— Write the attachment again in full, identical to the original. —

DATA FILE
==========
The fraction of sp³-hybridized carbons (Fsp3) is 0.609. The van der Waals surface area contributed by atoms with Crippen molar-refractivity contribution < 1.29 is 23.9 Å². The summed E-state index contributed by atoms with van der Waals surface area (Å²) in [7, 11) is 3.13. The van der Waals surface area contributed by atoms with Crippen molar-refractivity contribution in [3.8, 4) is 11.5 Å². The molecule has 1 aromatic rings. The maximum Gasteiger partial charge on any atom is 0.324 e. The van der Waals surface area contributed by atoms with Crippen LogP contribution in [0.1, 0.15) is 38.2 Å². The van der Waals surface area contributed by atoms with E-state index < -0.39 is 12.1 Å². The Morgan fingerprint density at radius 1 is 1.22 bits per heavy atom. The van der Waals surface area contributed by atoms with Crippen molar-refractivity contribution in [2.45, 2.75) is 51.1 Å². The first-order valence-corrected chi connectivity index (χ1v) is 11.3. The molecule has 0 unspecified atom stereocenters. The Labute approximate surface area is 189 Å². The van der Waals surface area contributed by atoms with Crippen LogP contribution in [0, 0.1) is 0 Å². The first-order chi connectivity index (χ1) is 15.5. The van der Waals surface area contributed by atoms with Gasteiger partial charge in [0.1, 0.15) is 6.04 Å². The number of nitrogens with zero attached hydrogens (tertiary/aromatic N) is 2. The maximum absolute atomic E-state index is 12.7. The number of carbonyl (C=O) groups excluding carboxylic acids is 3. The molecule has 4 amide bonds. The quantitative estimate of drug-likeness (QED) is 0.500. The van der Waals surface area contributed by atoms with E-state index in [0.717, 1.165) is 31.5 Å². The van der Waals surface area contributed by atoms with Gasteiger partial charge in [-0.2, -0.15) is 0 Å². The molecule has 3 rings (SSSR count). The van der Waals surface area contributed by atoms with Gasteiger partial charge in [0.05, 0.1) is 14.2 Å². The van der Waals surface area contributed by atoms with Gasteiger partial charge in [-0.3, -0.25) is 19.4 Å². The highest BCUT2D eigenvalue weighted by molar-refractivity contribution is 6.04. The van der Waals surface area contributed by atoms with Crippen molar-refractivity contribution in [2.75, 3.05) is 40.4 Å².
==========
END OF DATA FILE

The fraction of sp³-hybridized carbons (Fsp3) is 0.609. The van der Waals surface area contributed by atoms with Crippen molar-refractivity contribution < 1.29 is 23.9 Å². The summed E-state index contributed by atoms with van der Waals surface area (Å²) in [7, 11) is 3.13. The van der Waals surface area contributed by atoms with Crippen molar-refractivity contribution in [3.8, 4) is 11.5 Å². The molecule has 1 aromatic rings. The maximum Gasteiger partial charge on any atom is 0.324 e. The van der Waals surface area contributed by atoms with Crippen LogP contribution in [0.1, 0.15) is 38.2 Å². The van der Waals surface area contributed by atoms with E-state index < -0.39 is 12.1 Å². The Morgan fingerprint density at radius 1 is 1.22 bits per heavy atom. The van der Waals surface area contributed by atoms with Crippen molar-refractivity contribution in [2.45, 2.75) is 51.1 Å². The first-order valence-corrected chi connectivity index (χ1v) is 11.3. The molecule has 0 unspecified atom stereocenters. The Labute approximate surface area is 189 Å². The van der Waals surface area contributed by atoms with Crippen LogP contribution in [0, 0.1) is 0 Å². The first-order chi connectivity index (χ1) is 15.5. The van der Waals surface area contributed by atoms with Gasteiger partial charge in [0.1, 0.15) is 6.04 Å². The number of nitrogens with zero attached hydrogens (tertiary/aromatic N) is 2. The maximum absolute atomic E-state index is 12.7. The number of carbonyl (C=O) groups excluding carboxylic acids is 3. The molecule has 4 amide bonds. The quantitative estimate of drug-likeness (QED) is 0.500. The van der Waals surface area contributed by atoms with E-state index in [0.717, 1.165) is 31.5 Å². The van der Waals surface area contributed by atoms with Gasteiger partial charge in [-0.2, -0.15) is 0 Å². The molecule has 3 rings (SSSR count). The van der Waals surface area contributed by atoms with Gasteiger partial charge in [0.05, 0.1) is 14.2 Å². The van der Waals surface area contributed by atoms with Gasteiger partial charge in [-0.3, -0.25) is 19.4 Å². The highest BCUT2D eigenvalue weighted by molar-refractivity contribution is 6.04. The van der Waals surface area contributed by atoms with Crippen molar-refractivity contribution in [2.75, 3.05) is 40.4 Å².